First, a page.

Enhancing Civil Society Engagement in the Work of UNEP
Strategy Paper for CPR
1. Overview of UNEP's civil society engagement
1.1. Overview & definitions
UNEP realizes that engaging interested stakeholders as partners in change is important for many reasons. External stakeholders have many different perspectives that must be taken into account in order to foster long-term, broad-based support for UNEP's work. Engaging a wide range of stakeholders in addressing environmental issues expands the reach and impact of strategies far beyond the capability of UNEP's own limited financial and human resources. Thirdly, as a global institution with little operational presence at the national level, UNEP cannot easily reach the local level where many environmental problems need to be addressed, while many of its programme partners can.
The mechanisms for engaging stakeholders, particularly those in civil society, has evolved continually over the past three decades. In recent years there has been a growing need to respond to changes in the character and roles that civil society has assumed, especially since the UN Conference on Environment and Development (UNCED) in 1992. The ten-year review of UNCED, the World Summit on Sustainable Development (WSSD) to be held in 2002, will be another watershed in the history of building effective global environmental governance, and hence it is critical that UNEP review and revitalize its modalities of engagement with civil society.
The Governing Council (GC) called for such a review during its 21st session in February 2001, through decision GC21/19. This paper is the Secretariat's response to that directive, by analysing the strengths and weaknesses of UNEP's existing mechanisms for engagement with civil society, and proposing options for addressing needed changes.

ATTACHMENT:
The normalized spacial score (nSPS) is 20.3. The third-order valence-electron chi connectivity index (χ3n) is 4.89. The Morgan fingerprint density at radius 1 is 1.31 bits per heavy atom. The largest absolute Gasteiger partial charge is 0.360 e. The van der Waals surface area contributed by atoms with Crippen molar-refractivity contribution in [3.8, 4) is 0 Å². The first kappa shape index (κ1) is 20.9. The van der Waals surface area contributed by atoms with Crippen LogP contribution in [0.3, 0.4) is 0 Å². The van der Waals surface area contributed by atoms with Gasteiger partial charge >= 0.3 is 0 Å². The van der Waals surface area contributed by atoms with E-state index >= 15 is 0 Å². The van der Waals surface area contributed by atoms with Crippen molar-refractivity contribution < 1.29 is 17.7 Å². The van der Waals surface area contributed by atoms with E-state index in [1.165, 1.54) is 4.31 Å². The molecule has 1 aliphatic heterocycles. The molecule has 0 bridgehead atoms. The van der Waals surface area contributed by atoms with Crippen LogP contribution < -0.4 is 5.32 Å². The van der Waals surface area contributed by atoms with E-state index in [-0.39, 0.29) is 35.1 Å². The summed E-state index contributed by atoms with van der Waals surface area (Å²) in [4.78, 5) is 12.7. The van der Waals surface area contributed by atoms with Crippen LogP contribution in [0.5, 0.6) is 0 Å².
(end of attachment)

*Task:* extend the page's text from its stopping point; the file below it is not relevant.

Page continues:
The paper uses the terms civil society (CS) and civil society organizations (CSOs) to refer to societal groupings that are not part of formal government or inter-governmental structures, nor of the commercially-interested sector, but who do engage in public interest activities. Civil society thus includes formal non-governmental organizations (NGOs), scientific and professional associations, sevice clubs, community-based organizations, religious groups, etc. Many parts of this strategy apply as well to the private sector as to civil society, and where this the case private sector bodies - including their associations or umbrella bodies - are mentioned. In general, however, they are not included under the definition of civil society.
1.2. Background on UNEP's historical engagement with civil society, private sector and other major groups.
The Stockholm Conference on the Human Environment and the accompanying NGO Forum marked a breakthrough in the way major groups related to and sought to influence an intergovernmental decision making process. Through UNEP and with its interaction with NGOs and other representatives of civil society, environment and development was put firmly on the international agenda. This process also led to the establishment of a number of other bodies working on the environment, and many countries also followed suit.